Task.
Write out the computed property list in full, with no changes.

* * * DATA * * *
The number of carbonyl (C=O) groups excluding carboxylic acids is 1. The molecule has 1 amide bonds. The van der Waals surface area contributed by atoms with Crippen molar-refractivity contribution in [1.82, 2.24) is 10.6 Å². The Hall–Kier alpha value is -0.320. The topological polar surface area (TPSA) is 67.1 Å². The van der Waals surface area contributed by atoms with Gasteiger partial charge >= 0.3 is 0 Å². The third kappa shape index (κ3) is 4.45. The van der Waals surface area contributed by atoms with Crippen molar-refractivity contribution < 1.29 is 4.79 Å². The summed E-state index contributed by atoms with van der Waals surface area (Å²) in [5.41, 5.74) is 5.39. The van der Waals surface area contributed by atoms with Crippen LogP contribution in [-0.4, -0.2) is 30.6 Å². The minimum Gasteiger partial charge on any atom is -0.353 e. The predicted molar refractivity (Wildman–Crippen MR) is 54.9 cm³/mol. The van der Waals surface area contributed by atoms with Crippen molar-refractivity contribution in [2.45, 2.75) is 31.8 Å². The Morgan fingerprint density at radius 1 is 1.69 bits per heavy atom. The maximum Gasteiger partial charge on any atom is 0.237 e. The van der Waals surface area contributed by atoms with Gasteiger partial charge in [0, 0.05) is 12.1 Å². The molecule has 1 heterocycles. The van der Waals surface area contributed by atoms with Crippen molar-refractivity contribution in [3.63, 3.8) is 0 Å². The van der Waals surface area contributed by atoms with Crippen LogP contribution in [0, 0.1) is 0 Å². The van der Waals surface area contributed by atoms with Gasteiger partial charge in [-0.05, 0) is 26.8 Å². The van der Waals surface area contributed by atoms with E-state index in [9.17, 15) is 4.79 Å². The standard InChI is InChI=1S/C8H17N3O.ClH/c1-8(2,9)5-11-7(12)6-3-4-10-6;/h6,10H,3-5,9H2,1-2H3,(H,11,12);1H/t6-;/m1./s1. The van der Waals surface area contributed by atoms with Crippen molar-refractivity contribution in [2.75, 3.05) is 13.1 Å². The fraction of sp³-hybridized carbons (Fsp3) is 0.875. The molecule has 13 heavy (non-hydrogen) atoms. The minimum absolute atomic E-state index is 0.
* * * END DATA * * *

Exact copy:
The number of carbonyl (C=O) groups excluding carboxylic acids is 1. The molecule has 1 amide bonds. The van der Waals surface area contributed by atoms with Crippen molar-refractivity contribution in [1.82, 2.24) is 10.6 Å². The Hall–Kier alpha value is -0.320. The topological polar surface area (TPSA) is 67.1 Å². The van der Waals surface area contributed by atoms with Gasteiger partial charge >= 0.3 is 0 Å². The third kappa shape index (κ3) is 4.45. The van der Waals surface area contributed by atoms with Crippen molar-refractivity contribution < 1.29 is 4.79 Å². The summed E-state index contributed by atoms with van der Waals surface area (Å²) in [5.41, 5.74) is 5.39. The van der Waals surface area contributed by atoms with Crippen LogP contribution in [-0.4, -0.2) is 30.6 Å². The minimum Gasteiger partial charge on any atom is -0.353 e. The predicted molar refractivity (Wildman–Crippen MR) is 54.9 cm³/mol. The van der Waals surface area contributed by atoms with Crippen molar-refractivity contribution in [2.45, 2.75) is 31.8 Å². The Morgan fingerprint density at radius 1 is 1.69 bits per heavy atom. The maximum Gasteiger partial charge on any atom is 0.237 e. The van der Waals surface area contributed by atoms with Gasteiger partial charge in [0, 0.05) is 12.1 Å². The molecule has 1 heterocycles. The van der Waals surface area contributed by atoms with Crippen molar-refractivity contribution in [3.63, 3.8) is 0 Å². The van der Waals surface area contributed by atoms with Crippen LogP contribution in [0, 0.1) is 0 Å². The van der Waals surface area contributed by atoms with Gasteiger partial charge in [-0.05, 0) is 26.8 Å². The van der Waals surface area contributed by atoms with E-state index in [9.17, 15) is 4.79 Å². The standard InChI is InChI=1S/C8H17N3O.ClH/c1-8(2,9)5-11-7(12)6-3-4-10-6;/h6,10H,3-5,9H2,1-2H3,(H,11,12);1H/t6-;/m1./s1. The van der Waals surface area contributed by atoms with Crippen molar-refractivity contribution in [2.75, 3.05) is 13.1 Å². The fraction of sp³-hybridized carbons (Fsp3) is 0.875. The molecule has 13 heavy (non-hydrogen) atoms. The minimum absolute atomic E-state index is 0.